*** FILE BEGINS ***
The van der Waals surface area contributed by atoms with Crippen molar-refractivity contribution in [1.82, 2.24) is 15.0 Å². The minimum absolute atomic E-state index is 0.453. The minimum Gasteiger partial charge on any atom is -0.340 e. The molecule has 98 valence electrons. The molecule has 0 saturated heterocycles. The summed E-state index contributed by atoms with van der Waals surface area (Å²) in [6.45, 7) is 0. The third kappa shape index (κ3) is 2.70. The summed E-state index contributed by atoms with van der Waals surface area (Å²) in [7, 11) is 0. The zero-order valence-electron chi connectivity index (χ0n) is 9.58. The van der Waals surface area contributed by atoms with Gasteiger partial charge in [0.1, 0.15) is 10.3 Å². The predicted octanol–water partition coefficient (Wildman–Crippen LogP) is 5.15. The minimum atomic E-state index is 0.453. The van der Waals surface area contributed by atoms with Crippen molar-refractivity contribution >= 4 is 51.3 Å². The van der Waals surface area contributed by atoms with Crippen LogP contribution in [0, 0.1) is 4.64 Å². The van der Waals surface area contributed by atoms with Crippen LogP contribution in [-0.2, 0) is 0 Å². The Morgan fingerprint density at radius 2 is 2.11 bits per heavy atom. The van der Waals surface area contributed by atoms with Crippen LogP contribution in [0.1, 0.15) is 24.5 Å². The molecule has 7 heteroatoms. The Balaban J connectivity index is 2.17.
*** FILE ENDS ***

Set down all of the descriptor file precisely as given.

The van der Waals surface area contributed by atoms with Crippen molar-refractivity contribution in [1.82, 2.24) is 15.0 Å². The minimum absolute atomic E-state index is 0.453. The minimum Gasteiger partial charge on any atom is -0.340 e. The molecule has 98 valence electrons. The molecule has 0 saturated heterocycles. The summed E-state index contributed by atoms with van der Waals surface area (Å²) in [6.45, 7) is 0. The third kappa shape index (κ3) is 2.70. The summed E-state index contributed by atoms with van der Waals surface area (Å²) in [7, 11) is 0. The zero-order valence-electron chi connectivity index (χ0n) is 9.58. The van der Waals surface area contributed by atoms with Gasteiger partial charge in [0.1, 0.15) is 10.3 Å². The predicted octanol–water partition coefficient (Wildman–Crippen LogP) is 5.15. The minimum atomic E-state index is 0.453. The van der Waals surface area contributed by atoms with Crippen molar-refractivity contribution >= 4 is 51.3 Å². The van der Waals surface area contributed by atoms with Crippen LogP contribution in [0, 0.1) is 4.64 Å². The van der Waals surface area contributed by atoms with Crippen LogP contribution in [-0.2, 0) is 0 Å². The Morgan fingerprint density at radius 2 is 2.11 bits per heavy atom. The van der Waals surface area contributed by atoms with Crippen LogP contribution in [0.1, 0.15) is 24.5 Å². The molecule has 7 heteroatoms. The Balaban J connectivity index is 2.17.